BENCHMARKING BENEFITS AND DIFFICULTIES
Traditionally, control involves the comparison of actual results with an internal standard or target. The practice of setting targets using external information is known as benchmarking.
The value of external data to management accounting systems is its contribution to planning, decision-making and control.
Here are examples.
|Type of information
|• Demand estimates
• Market research
|• Sales budget
|• Demand estimates
• Market research
• Competitor research
|• Breakeven analysis
• Production costs of providing product features
• Competitor costs
|• Demand estimates
• Price variances
|• Sales variance reports
• Benchmarking for variances (see below)
Clearly, some external information, such as ‘technological’ or ‘political’ developments, does not feed into the management accounting system, even though it can be in a broader category of management information.
External information of a quantitative nature is easier to feed into the management accounting system. For example, forecasts of revenues, costs and profits derived from market research and targets based on competitors’ performance (the information having been sourced from the Internet) are easier to incorporate than qualitative information.
Benchmarking schemes enable precise comparisons to be drawn between firms. The use to which benchmarking information is put is the key to its value. Benchmarking is best for firms which have to ‘catch up’ rather than innovate.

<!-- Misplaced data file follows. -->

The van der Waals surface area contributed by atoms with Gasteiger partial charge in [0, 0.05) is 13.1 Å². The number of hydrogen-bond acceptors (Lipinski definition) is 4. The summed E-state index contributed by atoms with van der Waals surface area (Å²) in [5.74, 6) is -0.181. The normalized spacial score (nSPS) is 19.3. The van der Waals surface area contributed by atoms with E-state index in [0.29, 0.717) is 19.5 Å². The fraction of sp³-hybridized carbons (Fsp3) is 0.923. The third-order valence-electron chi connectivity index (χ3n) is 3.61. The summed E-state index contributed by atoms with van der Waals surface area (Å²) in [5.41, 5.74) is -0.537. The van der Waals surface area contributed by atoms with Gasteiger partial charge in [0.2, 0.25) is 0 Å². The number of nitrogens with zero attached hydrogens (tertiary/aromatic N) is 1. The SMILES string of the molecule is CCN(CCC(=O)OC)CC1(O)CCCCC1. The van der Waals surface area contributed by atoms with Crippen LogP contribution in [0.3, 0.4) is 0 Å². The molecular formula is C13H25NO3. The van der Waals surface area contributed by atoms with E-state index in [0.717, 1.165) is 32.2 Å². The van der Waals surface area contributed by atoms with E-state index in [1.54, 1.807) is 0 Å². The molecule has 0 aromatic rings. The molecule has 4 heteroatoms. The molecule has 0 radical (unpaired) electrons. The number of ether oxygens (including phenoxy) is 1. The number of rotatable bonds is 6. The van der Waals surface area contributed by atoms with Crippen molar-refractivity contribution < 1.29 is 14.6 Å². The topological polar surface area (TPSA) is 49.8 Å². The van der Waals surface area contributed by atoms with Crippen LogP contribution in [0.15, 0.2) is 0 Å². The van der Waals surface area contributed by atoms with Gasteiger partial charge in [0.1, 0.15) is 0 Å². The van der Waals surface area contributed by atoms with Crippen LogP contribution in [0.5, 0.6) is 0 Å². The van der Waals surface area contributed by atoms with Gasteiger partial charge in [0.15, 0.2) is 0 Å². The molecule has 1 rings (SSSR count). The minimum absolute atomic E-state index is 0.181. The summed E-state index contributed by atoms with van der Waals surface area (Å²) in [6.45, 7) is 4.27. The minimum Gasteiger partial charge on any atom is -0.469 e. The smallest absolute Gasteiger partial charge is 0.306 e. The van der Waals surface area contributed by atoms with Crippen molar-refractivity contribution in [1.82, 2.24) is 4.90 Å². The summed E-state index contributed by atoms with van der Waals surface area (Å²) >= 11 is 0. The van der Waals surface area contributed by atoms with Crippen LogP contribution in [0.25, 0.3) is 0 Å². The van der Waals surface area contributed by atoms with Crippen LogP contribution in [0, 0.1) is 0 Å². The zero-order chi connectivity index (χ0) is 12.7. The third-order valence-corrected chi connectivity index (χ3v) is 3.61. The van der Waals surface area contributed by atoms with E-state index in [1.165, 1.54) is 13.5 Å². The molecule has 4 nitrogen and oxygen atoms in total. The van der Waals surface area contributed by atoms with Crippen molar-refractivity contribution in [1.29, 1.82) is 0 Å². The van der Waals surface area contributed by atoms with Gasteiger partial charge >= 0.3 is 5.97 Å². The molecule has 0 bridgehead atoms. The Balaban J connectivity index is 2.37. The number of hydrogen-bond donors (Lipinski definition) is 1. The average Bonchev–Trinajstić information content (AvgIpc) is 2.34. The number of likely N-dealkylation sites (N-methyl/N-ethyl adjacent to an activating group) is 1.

Benchmarking. ‘The establishment, through data gathering, of targets and comparators, through whose use relative levels of performance (and particularly areas of underperformance) can be identified. By the adoption of identified best practices it is hoped that performance will improve. Types of benchmarking include the following.
- Internal benchmarking. A method of comparing one operating unit or function with another within the same industry.
- Functional benchmarking. Internal functions are compared with those of the best external practitioners of those functions, regardless of the industry they are in (also known as operational benchmarking or generic benchmarking).
- Competitive benchmarking. Information is gathered about direct competitors, through techniques such as reverse engineering.*
- Strategic benchmarking. A type of competitive benchmarking aimed at strategic action and organisational change.
* Reverse engineering is the process of buying a competitor’s product and dismantling it, in order to understand its content and configuration.
As you will see from the list of the types of benchmarking, a benchmarking exercise doesn’t necessarily have to involve the comparison of operations with those of a competitor. In fact, it might be difficult to persuade a direct competitor to part with any information which is useful for comparison purposes. Functional benchmarking, for example, does not always involve direct competitors. A railway company could be identified as the ‘best’ in terms of onboard catering, and an airline company that operates on different routes would seek opportunities to improve by sharing information and comparing their own catering operations with those of the railway company.
Exam Focus Point
There is ample information here on benchmarking to allow you to write a good essay including the stages of benchmarking and the pros and cons of using this method.
Stages of benchmarking
Organisations should begin by asking themselves the following questions.
- Is it possible and easy to obtain reliable competitor information?
- Is there any wide discrepancy between different internal divisions?